The right hemisphere understands what I call ‘betweenness’: not the fact of one thing being conjoined with another, nor the conjunction itself – not even the assemblage of the parts and their togetherness; but the whole thing, which involves everything being seen in the light of everything else, before any such ‘assemblage of the parts’ could take place.  It sees everything as flowing, changing, and evolving, rather than fixed, static and known.  It sees the living, where the left hemisphere sees the inanimate.  This has important consequences for our appreciation of music, time and the evolving self.

What the left hemisphere offers is a crucial aspect of reality, that aspect which enables us to have fixity, and which therefore enables us to use and manipulate it.  Without it, we could not reason in certain ways, exploit the world around us to our benefit, or have a civilisation at all.  We need to be able to pin things down and ‘grasp’ them , as we say (not for nothing do most of us use the right hand, controlled by the left hemisphere, to grasp what is of use to us, and use our left hemisphere to provide that aspect of language with which we say we ‘grasp’ something).   I value these aspects of our ability to engage with the world.  My thesis is in fact based on the gathering of a huge amount of evidence, hard worked for by others and to a much smaller degree by myself, and depends on rational argument.  We get nowhere if we disrespect or disregard systematic thinking.  There is often too little, not too much, clear thinking involved in our attempts to understand the world.  My argument is that we need to use what this kind of understanding gives us within a broader framework, which we can all too easily ignore, because that framework is not itself contained within, or even implied within, this way of thinking.  Hence my belief is that we need both left hemisphere and right hemisphere ways of thinking.  Our right hemisphere is aware of that.  But the characteristic mode of the left hemisphere' s thinking makes it unaware of what it doesn't know.  It thinks it can go it alone.  That is where the trouble begins.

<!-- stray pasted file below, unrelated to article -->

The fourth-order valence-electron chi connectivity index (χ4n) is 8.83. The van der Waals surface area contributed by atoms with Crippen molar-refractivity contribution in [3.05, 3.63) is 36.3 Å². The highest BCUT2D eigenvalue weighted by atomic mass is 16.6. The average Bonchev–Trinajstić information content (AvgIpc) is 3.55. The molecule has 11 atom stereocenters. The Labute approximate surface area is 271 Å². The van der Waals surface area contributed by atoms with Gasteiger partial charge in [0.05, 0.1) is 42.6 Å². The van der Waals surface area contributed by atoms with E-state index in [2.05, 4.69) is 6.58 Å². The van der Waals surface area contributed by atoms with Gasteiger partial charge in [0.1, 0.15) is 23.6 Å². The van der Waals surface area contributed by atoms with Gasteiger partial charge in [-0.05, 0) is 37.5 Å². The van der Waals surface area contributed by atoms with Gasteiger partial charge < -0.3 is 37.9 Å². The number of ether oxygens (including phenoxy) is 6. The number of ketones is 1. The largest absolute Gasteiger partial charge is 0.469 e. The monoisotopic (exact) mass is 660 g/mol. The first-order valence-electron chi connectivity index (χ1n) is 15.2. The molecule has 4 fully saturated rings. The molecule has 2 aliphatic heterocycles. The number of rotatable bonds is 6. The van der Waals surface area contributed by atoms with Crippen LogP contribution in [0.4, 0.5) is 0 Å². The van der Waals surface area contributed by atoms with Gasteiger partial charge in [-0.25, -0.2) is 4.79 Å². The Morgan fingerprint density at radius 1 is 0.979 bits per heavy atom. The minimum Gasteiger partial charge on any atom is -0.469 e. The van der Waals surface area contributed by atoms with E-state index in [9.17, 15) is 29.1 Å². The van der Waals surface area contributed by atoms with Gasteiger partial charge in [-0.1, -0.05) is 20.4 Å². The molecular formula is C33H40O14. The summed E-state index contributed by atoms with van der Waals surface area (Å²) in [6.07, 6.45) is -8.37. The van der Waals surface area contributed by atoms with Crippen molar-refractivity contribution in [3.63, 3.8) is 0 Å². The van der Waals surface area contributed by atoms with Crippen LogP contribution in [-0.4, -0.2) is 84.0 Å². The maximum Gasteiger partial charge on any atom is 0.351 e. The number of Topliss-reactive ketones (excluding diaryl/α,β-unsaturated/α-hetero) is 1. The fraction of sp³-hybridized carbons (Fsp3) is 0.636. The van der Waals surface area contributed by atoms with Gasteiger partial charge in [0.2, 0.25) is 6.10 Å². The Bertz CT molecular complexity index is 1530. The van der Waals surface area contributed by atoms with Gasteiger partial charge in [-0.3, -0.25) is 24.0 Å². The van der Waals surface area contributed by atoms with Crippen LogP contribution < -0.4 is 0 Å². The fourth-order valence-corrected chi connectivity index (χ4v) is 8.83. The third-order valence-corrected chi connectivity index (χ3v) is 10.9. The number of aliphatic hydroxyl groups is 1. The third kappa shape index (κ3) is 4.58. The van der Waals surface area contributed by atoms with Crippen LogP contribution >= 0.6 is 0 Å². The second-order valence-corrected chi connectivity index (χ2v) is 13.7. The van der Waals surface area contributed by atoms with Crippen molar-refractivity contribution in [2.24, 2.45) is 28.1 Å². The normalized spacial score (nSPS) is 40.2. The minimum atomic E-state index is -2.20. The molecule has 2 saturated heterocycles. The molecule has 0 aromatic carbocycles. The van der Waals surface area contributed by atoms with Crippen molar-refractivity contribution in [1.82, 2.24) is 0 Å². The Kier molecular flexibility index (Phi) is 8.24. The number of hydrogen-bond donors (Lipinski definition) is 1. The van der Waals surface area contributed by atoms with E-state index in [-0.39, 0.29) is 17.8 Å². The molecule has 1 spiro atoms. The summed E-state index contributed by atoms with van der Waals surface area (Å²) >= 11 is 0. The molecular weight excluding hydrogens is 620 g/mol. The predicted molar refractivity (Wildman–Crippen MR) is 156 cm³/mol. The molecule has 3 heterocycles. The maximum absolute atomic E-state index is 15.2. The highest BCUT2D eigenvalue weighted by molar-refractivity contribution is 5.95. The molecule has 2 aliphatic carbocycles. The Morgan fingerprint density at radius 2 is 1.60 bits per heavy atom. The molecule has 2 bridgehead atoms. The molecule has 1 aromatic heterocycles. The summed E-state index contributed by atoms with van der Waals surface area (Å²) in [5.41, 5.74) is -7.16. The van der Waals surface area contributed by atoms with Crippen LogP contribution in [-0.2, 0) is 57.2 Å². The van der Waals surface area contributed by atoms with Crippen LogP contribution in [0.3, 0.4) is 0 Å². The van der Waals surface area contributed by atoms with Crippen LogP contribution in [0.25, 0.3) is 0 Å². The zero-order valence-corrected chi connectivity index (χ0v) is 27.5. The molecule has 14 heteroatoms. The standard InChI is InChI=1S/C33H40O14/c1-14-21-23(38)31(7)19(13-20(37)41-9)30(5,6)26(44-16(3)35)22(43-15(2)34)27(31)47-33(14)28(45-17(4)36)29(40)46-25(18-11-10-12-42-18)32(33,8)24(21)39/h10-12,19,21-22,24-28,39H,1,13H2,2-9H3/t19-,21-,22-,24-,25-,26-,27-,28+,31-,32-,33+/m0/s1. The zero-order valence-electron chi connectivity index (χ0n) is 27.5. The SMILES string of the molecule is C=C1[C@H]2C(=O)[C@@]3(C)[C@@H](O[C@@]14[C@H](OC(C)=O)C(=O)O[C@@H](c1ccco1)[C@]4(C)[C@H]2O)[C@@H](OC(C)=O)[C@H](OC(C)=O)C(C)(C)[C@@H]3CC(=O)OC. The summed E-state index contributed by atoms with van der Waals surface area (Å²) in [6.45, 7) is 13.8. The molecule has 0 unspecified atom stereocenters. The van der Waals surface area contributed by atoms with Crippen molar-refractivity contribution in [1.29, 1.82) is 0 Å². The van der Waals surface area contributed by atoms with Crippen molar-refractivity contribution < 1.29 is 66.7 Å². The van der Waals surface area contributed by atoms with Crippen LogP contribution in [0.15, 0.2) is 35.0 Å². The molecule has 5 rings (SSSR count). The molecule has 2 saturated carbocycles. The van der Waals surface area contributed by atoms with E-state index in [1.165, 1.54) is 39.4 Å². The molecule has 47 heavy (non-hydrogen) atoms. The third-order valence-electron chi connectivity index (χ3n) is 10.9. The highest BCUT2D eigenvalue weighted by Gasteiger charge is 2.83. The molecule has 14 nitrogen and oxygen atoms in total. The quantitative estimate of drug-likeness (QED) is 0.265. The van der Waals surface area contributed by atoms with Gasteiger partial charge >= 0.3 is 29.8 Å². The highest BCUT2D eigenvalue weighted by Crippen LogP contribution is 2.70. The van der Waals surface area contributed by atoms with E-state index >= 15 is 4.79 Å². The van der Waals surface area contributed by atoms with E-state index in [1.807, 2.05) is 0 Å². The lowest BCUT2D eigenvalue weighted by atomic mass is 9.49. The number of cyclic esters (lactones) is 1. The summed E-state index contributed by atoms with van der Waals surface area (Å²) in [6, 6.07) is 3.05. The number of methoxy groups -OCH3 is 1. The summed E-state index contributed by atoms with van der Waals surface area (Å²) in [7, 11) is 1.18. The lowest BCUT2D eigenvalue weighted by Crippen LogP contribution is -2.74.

Of course these two takes on the world are not absolute.  In daily life we learn somehow to combine them, probably by moving back and forth between them, without even being aware we are doing so.  But they can come to compete in the realm of ideas – in philosophy, and in the history of culture.   My belief is that there is a tendency, built into the way each hemisphere operates, for things to get increasingly locked into what one half of the brain only, the left half, thinks it knows.  I believe this happened in the past, following a period of superbly rich co-operation between the hemispheres, in the case of late ancient Greek culture, and happened again in the case of late Roman culture, and is happening yet again in our own.